IEBC sailing in rough seas as polls loom 

IEBC chairman Wafula Chebukati

Mr Wafula Chebukati, the chairman of the Independent Electoral and Boundaries Commission (IEBC).

Photo credit: File | Nation Media Group

What you need to know:

  • The commission has an experienced secretariat that has served since the days of the Interim Independent Electoral Commission (IIEC).
  • But failure by the commissioners to listen to staff when making decisions portends a bumpy ride for the commission. 

With less than 10 months to the 2022 General Election, the electoral commission is already facing a rough patch. 

The lack of adequate budgetary allocation, cancelation of its tenders and delays in appointing a substantive CEO and secretary to the Independent Electoral and Boundaries Commission (IEBC) are the Achilles’ heel of the seven-member agency. 

The likelihood that it may take quite some time for the four commissioners who were recently appointed to acclimatise to the challenges of superintending an election adds onto the woes facing the electoral body. 

The commission has an experienced secretariat that has served since the days of the Interim Independent Electoral Commission (IIEC) having overseen the 2010 referendum on the new constitution, the 2013 and 2017 elections and many by-elections. 

But the failure by the commissioners to listen to staff when making decisions as has happened in the past, portends a bumpy ride for the commission. 

This comes even as electoral and governance experts warn that the inaction of the Justice and Legal Affairs Committee of the National Assembly, may compound the issues affecting the commission. 

The committee chaired by Kangema MP Muturi Kigano oversees the IEBC chaired by Mr Wafula Chebukati. 

Ms Koki Muli, an expert in electoral matters, blamed the committee and Parliament at large “for doing little” to help the commission prepare adequately for the coming elections. 

Credible election

“This is the moment you expect the committee and Parliament to be really up and down in helping the commission conduct a credible election. It starts with budgetary allocation, legislative and general oversight,” Ms Muli, a lecturer at South Eastern Kenya University, said. 

“What is coming up is that the commission and Parliament seem to be speaking at cross purposes. This should not be the case,” she added. 

Mr Kigano was not available for a comment. 

The commission had requested to be allocated Sh40 billion in the current financial year to prepare adequately for the coming elections. 

However, it was allocated Sh26 billion, which is Sh14 billion less what it asked for. 

Mr Chebukati did not respond to our inquiries on the preparedness of the commission. 

But even as Mr Chebukati remained mum, the Daily Nation has established that the commission is mulling challenging the decision of the Public Procurement Administrative Review Board (PPRAB) to nullify the Sh3 billion tender. 

The tender involved supply and delivery of ballot papers and voter register among others, for the 2022 elections. 

Sh4.5 billion tender

The tender had been awarded to Inform Lykos (Hellas) SA, a Greek company, but PPARB, in its decision of November 17, 2021, directed the commission to restart the tender process at the financial evaluation stage. 

The tender also involved supply and delivery of statutory election result declaration forms to be used at the polling station, election and referendum result declaration forms to be used at the constituency and county levels as well as at the national tallying centre.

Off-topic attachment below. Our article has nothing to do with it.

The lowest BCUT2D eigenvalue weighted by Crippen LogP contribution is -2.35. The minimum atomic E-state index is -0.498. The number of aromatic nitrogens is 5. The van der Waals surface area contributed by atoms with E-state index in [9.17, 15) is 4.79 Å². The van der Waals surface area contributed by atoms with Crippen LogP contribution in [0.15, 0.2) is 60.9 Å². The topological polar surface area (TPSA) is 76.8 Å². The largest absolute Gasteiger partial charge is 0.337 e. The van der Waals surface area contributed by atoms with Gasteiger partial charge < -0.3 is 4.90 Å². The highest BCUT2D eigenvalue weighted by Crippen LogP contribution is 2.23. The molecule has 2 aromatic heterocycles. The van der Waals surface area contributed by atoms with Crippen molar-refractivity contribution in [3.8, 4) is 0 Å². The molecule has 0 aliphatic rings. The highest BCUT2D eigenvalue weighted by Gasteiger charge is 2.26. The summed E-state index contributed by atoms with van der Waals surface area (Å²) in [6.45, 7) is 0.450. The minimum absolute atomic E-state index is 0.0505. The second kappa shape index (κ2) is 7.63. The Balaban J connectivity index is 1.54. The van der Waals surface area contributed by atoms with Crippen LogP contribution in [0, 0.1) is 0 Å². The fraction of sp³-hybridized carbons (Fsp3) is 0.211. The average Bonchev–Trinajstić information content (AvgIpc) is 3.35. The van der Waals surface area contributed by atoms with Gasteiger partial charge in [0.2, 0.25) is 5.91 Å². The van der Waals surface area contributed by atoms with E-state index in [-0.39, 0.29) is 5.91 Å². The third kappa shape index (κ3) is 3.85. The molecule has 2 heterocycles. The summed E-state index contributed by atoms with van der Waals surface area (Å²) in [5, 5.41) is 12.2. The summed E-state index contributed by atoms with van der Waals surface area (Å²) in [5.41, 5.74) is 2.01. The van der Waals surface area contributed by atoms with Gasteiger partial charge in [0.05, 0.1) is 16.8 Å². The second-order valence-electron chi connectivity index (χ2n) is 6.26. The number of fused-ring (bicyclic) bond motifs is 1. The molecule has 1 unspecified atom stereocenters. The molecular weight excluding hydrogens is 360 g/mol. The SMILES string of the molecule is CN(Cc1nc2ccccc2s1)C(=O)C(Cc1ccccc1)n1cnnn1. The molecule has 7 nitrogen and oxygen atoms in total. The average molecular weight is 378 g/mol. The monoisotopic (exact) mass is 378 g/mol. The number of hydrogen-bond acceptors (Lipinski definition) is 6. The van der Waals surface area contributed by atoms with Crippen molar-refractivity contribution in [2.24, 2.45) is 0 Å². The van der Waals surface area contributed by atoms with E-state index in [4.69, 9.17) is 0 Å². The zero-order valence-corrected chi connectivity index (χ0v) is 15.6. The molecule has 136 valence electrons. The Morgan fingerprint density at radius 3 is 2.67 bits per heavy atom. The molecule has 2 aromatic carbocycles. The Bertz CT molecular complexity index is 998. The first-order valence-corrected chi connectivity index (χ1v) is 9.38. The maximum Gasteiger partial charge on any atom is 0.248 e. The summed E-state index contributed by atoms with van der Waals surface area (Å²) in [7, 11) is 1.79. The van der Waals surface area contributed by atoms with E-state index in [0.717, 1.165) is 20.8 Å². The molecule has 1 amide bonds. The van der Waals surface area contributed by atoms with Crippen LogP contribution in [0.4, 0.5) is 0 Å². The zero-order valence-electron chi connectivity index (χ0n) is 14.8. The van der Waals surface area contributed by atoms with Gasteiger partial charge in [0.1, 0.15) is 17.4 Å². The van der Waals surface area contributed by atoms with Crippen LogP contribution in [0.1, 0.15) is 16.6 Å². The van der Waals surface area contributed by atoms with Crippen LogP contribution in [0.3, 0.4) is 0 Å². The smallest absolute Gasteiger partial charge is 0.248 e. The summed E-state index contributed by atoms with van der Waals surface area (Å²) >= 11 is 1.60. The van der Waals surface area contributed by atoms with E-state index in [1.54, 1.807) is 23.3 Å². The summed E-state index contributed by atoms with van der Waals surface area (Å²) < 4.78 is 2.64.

The cancellation comes barely three months after the board nullified a Sh4.5 billion tender that IEBC had also awarded to the Greek company. 

The tender that would later be restored by the High Court following an appeal by the IEBC, involved the supply, delivery and maintenance of the Kenya Integrated Elections Management System (Kiems) kits for the 2022 General Election. 

Mr Barasa Nyukuri, a governance expert, says that IEBC lacks the requisite oversight in the conduct of its affairs. 

“You read the judgments by the tribunals and the courts on the various decisions the commission has undertaken and challenged successfully, and you wonder whether the commission is operating in isolation,” says Mr Nyukuri. 

“Both Parliament and IEBC should work together. That is what the two government bodies have been mandated to do by Kenyans,” adds Mr Nyukuri. 

The commission is likely to challenge the PPRAB ruling on ballot papers at the High Court again. 

Substantive CEO

This means that it may take long should the parties in the case decide to prosecute the matter all the way to the Supreme Court. 

The board cancelled the Kiems kit tender after finding that IEBC had not followed the law while shopping for the new system that will be used to identify voters and transmit results on the voting day.

The decision of the board was as a result of a request for review lodged by one of the interested bidders, Risk Africa Innovates Ltd.

But Justice Jairus Ngaah quashed the decision after finding that the board erred because the company was not a candidate for the tender. 

The delays in appointing a substantive CEO to replace Mr Ezra Chiloba who was sacked in 2018 may also contribute to the IEBC’s failure to prepare adequately for the coming election. 

Mr Marjan Hussein has been acting ever since, contrary to the Public Service Act. 

The CEO is the accounting officer of the commission and a central figure in the various procurements ahead of the election. 

The law provides that an officer may be appointed in an acting capacity for at least 30 days but not more than six months. 

Mr Marjan has been in an acting capacity for the past three years. 

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